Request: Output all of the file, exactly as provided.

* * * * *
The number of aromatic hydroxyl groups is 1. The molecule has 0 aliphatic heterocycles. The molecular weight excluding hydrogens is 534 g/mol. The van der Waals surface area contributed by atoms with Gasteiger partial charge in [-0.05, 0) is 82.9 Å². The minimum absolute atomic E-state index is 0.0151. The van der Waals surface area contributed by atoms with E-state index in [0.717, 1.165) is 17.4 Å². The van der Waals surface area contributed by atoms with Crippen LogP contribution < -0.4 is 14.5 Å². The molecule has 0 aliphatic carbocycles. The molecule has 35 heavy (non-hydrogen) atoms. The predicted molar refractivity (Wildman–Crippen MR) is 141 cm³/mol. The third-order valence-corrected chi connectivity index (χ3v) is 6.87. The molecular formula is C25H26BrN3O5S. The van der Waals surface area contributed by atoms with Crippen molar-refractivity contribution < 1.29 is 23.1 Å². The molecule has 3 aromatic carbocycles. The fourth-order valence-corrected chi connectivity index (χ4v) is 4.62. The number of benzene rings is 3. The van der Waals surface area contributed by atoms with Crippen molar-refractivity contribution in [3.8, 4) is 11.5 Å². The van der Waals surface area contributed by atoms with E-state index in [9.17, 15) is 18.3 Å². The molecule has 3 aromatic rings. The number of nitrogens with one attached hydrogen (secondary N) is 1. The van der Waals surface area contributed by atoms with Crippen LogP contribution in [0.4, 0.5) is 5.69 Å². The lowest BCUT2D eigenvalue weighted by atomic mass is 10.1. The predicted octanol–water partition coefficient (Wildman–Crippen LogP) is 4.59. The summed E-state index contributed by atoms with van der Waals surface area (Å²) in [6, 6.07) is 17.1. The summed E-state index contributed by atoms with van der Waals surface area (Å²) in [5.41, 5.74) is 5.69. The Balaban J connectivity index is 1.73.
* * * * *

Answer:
The number of aromatic hydroxyl groups is 1. The molecule has 0 aliphatic heterocycles. The molecular weight excluding hydrogens is 534 g/mol. The van der Waals surface area contributed by atoms with Gasteiger partial charge in [-0.05, 0) is 82.9 Å². The minimum absolute atomic E-state index is 0.0151. The van der Waals surface area contributed by atoms with E-state index in [0.717, 1.165) is 17.4 Å². The van der Waals surface area contributed by atoms with Crippen LogP contribution < -0.4 is 14.5 Å². The molecule has 0 aliphatic carbocycles. The molecule has 35 heavy (non-hydrogen) atoms. The predicted molar refractivity (Wildman–Crippen MR) is 141 cm³/mol. The third-order valence-corrected chi connectivity index (χ3v) is 6.87. The molecular formula is C25H26BrN3O5S. The van der Waals surface area contributed by atoms with Crippen molar-refractivity contribution < 1.29 is 23.1 Å². The molecule has 3 aromatic carbocycles. The fourth-order valence-corrected chi connectivity index (χ4v) is 4.62. The number of benzene rings is 3. The van der Waals surface area contributed by atoms with Crippen molar-refractivity contribution in [3.8, 4) is 11.5 Å². The van der Waals surface area contributed by atoms with E-state index in [9.17, 15) is 18.3 Å². The molecule has 3 aromatic rings. The number of nitrogens with one attached hydrogen (secondary N) is 1. The van der Waals surface area contributed by atoms with Crippen LogP contribution in [0.4, 0.5) is 5.69 Å². The lowest BCUT2D eigenvalue weighted by atomic mass is 10.1. The predicted octanol–water partition coefficient (Wildman–Crippen LogP) is 4.59. The summed E-state index contributed by atoms with van der Waals surface area (Å²) in [6, 6.07) is 17.1. The summed E-state index contributed by atoms with van der Waals surface area (Å²) in [5.41, 5.74) is 5.69. The Balaban J connectivity index is 1.73.